December 1995

59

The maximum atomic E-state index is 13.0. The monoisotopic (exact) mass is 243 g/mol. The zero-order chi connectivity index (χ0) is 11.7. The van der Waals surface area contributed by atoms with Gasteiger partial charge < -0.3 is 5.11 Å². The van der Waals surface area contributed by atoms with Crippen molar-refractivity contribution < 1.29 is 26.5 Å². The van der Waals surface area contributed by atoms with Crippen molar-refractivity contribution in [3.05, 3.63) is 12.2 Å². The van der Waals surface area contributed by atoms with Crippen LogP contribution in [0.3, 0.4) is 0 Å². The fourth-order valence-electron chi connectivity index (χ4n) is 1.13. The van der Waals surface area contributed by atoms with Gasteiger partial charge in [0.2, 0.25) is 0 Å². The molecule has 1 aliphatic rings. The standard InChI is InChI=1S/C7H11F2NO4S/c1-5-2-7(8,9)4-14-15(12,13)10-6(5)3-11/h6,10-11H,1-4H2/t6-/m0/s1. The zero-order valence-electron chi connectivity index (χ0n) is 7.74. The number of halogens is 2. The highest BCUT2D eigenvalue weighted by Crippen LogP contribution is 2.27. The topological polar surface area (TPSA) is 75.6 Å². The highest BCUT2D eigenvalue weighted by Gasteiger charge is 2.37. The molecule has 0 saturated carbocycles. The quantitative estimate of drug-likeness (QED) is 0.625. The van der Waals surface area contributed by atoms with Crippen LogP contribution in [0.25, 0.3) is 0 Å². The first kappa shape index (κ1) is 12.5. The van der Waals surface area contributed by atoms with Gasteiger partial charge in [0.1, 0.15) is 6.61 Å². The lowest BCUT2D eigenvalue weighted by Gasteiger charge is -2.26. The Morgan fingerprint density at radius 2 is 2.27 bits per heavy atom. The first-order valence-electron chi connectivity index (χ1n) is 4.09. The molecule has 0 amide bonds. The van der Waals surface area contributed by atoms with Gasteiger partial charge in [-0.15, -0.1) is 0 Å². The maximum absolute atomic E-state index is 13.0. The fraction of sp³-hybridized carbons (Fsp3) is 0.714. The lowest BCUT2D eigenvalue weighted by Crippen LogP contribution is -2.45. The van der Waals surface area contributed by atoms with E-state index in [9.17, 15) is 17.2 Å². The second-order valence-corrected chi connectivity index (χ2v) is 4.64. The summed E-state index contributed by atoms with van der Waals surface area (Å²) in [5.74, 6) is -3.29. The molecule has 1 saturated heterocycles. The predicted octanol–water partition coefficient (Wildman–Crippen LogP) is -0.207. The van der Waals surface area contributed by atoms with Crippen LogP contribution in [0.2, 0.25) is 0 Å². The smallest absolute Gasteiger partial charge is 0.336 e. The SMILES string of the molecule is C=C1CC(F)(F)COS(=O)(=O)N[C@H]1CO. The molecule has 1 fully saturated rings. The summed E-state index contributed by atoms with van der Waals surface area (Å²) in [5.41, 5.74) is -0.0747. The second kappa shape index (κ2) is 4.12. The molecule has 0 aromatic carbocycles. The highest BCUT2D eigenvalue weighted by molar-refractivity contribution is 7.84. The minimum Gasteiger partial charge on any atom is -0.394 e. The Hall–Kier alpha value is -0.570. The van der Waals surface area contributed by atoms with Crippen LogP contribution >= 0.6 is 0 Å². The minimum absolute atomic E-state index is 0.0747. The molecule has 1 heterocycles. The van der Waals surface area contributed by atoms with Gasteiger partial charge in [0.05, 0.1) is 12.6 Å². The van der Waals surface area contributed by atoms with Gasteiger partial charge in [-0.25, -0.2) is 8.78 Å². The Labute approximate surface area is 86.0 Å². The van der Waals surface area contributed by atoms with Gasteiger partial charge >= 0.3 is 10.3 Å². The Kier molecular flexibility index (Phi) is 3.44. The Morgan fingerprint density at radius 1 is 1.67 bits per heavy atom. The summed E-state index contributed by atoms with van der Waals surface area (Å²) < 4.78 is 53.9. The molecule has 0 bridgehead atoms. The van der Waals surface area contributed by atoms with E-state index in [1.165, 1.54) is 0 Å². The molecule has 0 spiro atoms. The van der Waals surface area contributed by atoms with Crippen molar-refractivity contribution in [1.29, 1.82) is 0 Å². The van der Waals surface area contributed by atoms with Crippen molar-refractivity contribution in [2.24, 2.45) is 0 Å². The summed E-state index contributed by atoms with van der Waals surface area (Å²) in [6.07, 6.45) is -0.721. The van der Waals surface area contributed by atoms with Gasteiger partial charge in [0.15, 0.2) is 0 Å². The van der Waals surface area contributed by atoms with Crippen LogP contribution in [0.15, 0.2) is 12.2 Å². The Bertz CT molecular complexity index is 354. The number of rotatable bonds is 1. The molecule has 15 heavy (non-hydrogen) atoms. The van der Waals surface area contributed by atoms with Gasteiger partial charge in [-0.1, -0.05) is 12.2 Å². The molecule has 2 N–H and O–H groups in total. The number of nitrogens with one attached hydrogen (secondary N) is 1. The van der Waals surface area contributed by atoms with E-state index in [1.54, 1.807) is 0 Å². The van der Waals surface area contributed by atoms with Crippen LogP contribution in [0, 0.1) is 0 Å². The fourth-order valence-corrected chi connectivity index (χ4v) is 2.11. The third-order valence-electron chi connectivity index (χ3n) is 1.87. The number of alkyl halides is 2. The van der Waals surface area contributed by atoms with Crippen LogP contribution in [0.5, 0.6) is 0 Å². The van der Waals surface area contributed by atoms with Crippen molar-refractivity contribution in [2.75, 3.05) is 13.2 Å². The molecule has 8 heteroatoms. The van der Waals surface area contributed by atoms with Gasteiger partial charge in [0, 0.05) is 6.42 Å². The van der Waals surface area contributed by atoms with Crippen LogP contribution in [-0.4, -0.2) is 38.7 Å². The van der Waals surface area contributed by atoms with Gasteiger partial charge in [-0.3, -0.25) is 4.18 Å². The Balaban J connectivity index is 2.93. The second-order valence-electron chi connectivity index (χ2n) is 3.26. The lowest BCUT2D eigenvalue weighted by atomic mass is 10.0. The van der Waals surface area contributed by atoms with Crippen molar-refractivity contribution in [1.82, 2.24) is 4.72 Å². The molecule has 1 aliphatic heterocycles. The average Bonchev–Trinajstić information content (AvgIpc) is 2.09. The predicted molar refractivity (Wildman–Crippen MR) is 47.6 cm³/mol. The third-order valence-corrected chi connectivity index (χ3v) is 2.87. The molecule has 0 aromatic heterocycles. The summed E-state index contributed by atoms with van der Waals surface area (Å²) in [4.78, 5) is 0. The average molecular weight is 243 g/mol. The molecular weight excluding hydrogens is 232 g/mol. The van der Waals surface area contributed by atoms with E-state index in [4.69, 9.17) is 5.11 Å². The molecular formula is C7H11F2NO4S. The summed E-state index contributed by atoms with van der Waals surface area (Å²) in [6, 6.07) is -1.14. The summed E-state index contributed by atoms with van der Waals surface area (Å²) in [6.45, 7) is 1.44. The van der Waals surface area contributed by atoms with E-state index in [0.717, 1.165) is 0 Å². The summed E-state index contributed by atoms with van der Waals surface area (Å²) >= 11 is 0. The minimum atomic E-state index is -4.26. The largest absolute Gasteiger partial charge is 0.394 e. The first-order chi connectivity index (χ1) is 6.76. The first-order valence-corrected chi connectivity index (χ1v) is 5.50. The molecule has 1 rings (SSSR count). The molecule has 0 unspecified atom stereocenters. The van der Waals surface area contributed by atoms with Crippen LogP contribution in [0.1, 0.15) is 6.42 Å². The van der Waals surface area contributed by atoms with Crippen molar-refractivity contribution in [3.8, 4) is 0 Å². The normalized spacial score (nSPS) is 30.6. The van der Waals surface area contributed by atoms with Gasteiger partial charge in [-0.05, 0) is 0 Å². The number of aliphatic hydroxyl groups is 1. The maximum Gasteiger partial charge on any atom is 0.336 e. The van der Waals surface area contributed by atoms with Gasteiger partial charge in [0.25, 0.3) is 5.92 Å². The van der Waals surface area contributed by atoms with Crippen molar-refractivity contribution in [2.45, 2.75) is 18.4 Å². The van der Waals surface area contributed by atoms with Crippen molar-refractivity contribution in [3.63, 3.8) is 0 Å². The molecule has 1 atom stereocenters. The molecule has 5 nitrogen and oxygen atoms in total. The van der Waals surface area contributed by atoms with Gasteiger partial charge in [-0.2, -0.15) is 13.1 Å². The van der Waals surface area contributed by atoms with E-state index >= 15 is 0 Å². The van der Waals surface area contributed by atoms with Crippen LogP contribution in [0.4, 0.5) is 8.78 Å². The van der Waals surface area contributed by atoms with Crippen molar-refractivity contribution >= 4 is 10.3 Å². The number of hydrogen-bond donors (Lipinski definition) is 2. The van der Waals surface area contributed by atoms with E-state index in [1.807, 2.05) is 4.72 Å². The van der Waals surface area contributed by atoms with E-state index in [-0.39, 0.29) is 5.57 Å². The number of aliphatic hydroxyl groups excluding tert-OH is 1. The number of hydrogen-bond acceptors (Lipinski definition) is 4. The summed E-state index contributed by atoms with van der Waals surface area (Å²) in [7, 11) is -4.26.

5.6.3 Toxicology 5.6.3.1 Studies in humans Endrin is toxic to humans; the estimated lethal dose is approximately 6 g (Reddy et al., 1966), equivalent to approximately 100 mg/kg body weight. Symptoms of mild intoxication include dizziness, weakness of the legs, abdominal discomfort and nausea but usually not vomiting. More severe poisoning results in repeated, violent epileptiform convulsions lasting several minutes, followed by semiconsciousness or coma (Smith, 1991). A study of 241 workers from a Dutch plant involved in the production of aldrin, dieldrin and endrin did not find endrin in the blood of workers, except in cases of accidental, acute over-exposure (Versteeg and Jager, 1973) These findings are in agreement with results of a study of 71 workers in an endrin plant in the USA (Hayes and Curley, 1968). Data on absenteeism, results of liver function tests, blood chemistry, blood morphology, urine analysis, occurrence of sensitization, the incidence and pattern of diseases including the occurrence of malignant growth showed no difference between workers exposed to endrin and other chemical plant operators. Brown (1992) studied workers from a plant involved in the manufacture of aldrin, dieldrin and endrin. The study group consisted of white males who had been employed at the plant for at least six months prior to December 31, 1964. A statistically significant increase in liver and biliary tract cancers was observed. However, the author notes that when interpreting the results, several factors must be considered; (1) there is a lack of quantitative information on exposure to the pesticides, (2) a known animal carcinogen, dibromochloropropane (DBCP), was manufactured at the plant between 1955 and 1976, and therefore is a potential confounding exposure, (3) the liver cancers were not homogenous, but were a mixture of extrahepatic and intrahepatic tumours, in contrast to studies in experimental animals which resulted in intrahepatic tumours and (4)there does not appear to be a dose-response relationship when dose is measured as length of employment. Some organochlorines have been linked to immunotoxic effects including suppression of antibody and humoral immune responses in laboratory animals and studies in exposed populations and nonhuman primates have shown that halogenated aromatic hydrocarbons have been associated with measurable alterations in immune function (Holsapple et al., 1991). There is also limited evidence that cyclodienes such as endrin may also affect immune responses (Exon et al., 1987). Some organochlorines, such as DDE, may have weak estrogenic properties, and some authors have suggested a possible role in estrogen receptor positive breast cancer (Wolff et al., 1993) while other authors have been unable to demonstrate such an effect for DDT or its metabolites (Krieger et al., 1994). Halogenated aromatic hydrocarbons are also known to affect endocrine function and reproductive systems (Peterson et al., 1992; Gray, 1992; Thomas and Colborn, 1992). Although endrin itself has not been directly linked these effects per se, the similarity of structure and chemical properties shared by halogenated aromatic hydrocarbons suggests a basis for further investigation. 5.6.3.2 Studies in laboratory animals The acute toxicity for formulated endrin to rats as a 50% wettable powder was 7.6 mg/kg body weight (3.80 mg active material/kg body weight), and the dermal LD50 for the same formulation was 21.80 mg/kg body weight (dry) (10.90 mg active material/kg body weight) (Muir, 1970). Male and female Long-Evans rats were fed endrin in the diet at 0, 0.1, 1, or 3 mg/kg diet over three generations. No difference in appearance, behaviour, body weight, or number or size of litters was observed. The weights of liver, kidneys and brain were normal, and no histopathological abnormalities were observed in third generation weanlings. Significant increased mortality of pups